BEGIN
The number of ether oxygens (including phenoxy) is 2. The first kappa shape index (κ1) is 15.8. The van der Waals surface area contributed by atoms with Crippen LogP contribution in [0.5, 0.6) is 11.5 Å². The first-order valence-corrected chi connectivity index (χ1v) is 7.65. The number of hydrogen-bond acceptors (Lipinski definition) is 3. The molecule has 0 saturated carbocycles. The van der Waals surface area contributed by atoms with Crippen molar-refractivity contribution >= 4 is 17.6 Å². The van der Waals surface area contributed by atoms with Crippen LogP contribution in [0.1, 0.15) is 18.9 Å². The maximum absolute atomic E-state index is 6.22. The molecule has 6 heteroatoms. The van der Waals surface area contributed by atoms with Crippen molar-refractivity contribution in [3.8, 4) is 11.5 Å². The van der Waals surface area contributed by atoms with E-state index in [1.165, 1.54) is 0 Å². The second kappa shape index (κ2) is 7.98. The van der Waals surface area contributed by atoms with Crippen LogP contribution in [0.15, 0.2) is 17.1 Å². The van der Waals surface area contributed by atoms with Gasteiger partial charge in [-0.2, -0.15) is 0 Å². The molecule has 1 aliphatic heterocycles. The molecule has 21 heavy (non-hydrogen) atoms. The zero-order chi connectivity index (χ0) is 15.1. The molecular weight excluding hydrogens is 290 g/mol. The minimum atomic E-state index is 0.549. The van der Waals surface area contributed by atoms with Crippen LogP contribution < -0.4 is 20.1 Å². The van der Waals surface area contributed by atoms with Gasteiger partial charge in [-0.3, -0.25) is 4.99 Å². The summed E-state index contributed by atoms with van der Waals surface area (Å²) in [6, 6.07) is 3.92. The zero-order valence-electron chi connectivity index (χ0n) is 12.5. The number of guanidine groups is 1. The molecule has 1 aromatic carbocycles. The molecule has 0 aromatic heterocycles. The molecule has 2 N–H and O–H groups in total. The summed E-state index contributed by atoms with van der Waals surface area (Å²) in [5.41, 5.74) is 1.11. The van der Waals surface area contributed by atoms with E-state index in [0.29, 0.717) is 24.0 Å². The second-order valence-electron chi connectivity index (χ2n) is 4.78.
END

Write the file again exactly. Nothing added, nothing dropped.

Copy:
The number of ether oxygens (including phenoxy) is 2. The first kappa shape index (κ1) is 15.8. The van der Waals surface area contributed by atoms with Crippen LogP contribution in [0.5, 0.6) is 11.5 Å². The first-order valence-corrected chi connectivity index (χ1v) is 7.65. The number of hydrogen-bond acceptors (Lipinski definition) is 3. The molecule has 0 saturated carbocycles. The van der Waals surface area contributed by atoms with Crippen molar-refractivity contribution >= 4 is 17.6 Å². The van der Waals surface area contributed by atoms with Crippen LogP contribution in [0.1, 0.15) is 18.9 Å². The maximum absolute atomic E-state index is 6.22. The molecule has 6 heteroatoms. The van der Waals surface area contributed by atoms with Crippen molar-refractivity contribution in [3.8, 4) is 11.5 Å². The van der Waals surface area contributed by atoms with E-state index in [1.165, 1.54) is 0 Å². The second kappa shape index (κ2) is 7.98. The van der Waals surface area contributed by atoms with Crippen LogP contribution in [0.15, 0.2) is 17.1 Å². The van der Waals surface area contributed by atoms with Gasteiger partial charge in [-0.2, -0.15) is 0 Å². The molecule has 1 aliphatic heterocycles. The molecule has 21 heavy (non-hydrogen) atoms. The zero-order chi connectivity index (χ0) is 15.1. The molecular weight excluding hydrogens is 290 g/mol. The minimum atomic E-state index is 0.549. The van der Waals surface area contributed by atoms with Crippen LogP contribution < -0.4 is 20.1 Å². The van der Waals surface area contributed by atoms with Gasteiger partial charge in [-0.3, -0.25) is 4.99 Å². The summed E-state index contributed by atoms with van der Waals surface area (Å²) in [6, 6.07) is 3.92. The zero-order valence-electron chi connectivity index (χ0n) is 12.5. The number of guanidine groups is 1. The molecule has 1 aromatic carbocycles. The molecule has 0 aromatic heterocycles. The molecule has 2 N–H and O–H groups in total. The summed E-state index contributed by atoms with van der Waals surface area (Å²) in [5.41, 5.74) is 1.11. The van der Waals surface area contributed by atoms with E-state index in [0.29, 0.717) is 24.0 Å². The second-order valence-electron chi connectivity index (χ2n) is 4.78.